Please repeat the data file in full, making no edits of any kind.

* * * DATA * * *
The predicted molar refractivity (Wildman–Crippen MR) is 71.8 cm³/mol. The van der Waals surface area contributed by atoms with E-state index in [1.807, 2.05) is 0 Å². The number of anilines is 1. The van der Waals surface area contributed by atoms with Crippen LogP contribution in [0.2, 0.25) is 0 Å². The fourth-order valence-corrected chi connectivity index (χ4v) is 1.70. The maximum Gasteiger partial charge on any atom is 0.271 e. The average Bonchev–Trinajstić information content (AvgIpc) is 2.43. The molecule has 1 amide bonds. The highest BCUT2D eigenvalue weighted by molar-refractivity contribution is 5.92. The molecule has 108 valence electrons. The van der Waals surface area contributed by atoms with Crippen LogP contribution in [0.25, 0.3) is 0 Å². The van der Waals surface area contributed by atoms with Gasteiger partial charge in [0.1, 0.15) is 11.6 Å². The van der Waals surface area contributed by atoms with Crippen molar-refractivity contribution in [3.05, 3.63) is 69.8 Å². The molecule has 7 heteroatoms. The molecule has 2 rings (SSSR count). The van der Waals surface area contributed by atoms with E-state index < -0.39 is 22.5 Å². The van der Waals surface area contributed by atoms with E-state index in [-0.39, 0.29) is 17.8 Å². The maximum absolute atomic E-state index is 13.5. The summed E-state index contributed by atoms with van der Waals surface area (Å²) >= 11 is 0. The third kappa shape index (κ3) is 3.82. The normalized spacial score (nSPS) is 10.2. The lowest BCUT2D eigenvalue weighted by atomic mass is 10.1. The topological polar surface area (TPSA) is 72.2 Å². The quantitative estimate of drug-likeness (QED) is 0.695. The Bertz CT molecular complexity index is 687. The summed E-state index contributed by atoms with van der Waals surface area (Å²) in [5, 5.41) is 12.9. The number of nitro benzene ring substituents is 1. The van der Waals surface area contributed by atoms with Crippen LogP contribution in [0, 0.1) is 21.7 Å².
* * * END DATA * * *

The predicted molar refractivity (Wildman–Crippen MR) is 71.8 cm³/mol. The van der Waals surface area contributed by atoms with E-state index in [1.807, 2.05) is 0 Å². The number of anilines is 1. The van der Waals surface area contributed by atoms with Crippen LogP contribution in [0.2, 0.25) is 0 Å². The fourth-order valence-corrected chi connectivity index (χ4v) is 1.70. The maximum Gasteiger partial charge on any atom is 0.271 e. The average Bonchev–Trinajstić information content (AvgIpc) is 2.43. The molecule has 1 amide bonds. The highest BCUT2D eigenvalue weighted by molar-refractivity contribution is 5.92. The molecule has 108 valence electrons. The van der Waals surface area contributed by atoms with Crippen LogP contribution in [0.25, 0.3) is 0 Å². The van der Waals surface area contributed by atoms with Gasteiger partial charge in [0.1, 0.15) is 11.6 Å². The van der Waals surface area contributed by atoms with Crippen molar-refractivity contribution in [3.05, 3.63) is 69.8 Å². The molecule has 7 heteroatoms. The molecule has 2 rings (SSSR count). The van der Waals surface area contributed by atoms with E-state index < -0.39 is 22.5 Å². The van der Waals surface area contributed by atoms with E-state index in [-0.39, 0.29) is 17.8 Å². The maximum absolute atomic E-state index is 13.5. The summed E-state index contributed by atoms with van der Waals surface area (Å²) >= 11 is 0. The third kappa shape index (κ3) is 3.82. The normalized spacial score (nSPS) is 10.2. The lowest BCUT2D eigenvalue weighted by atomic mass is 10.1. The topological polar surface area (TPSA) is 72.2 Å². The quantitative estimate of drug-likeness (QED) is 0.695. The Bertz CT molecular complexity index is 687. The summed E-state index contributed by atoms with van der Waals surface area (Å²) in [5, 5.41) is 12.9. The number of nitro benzene ring substituents is 1. The van der Waals surface area contributed by atoms with Crippen LogP contribution in [0, 0.1) is 21.7 Å².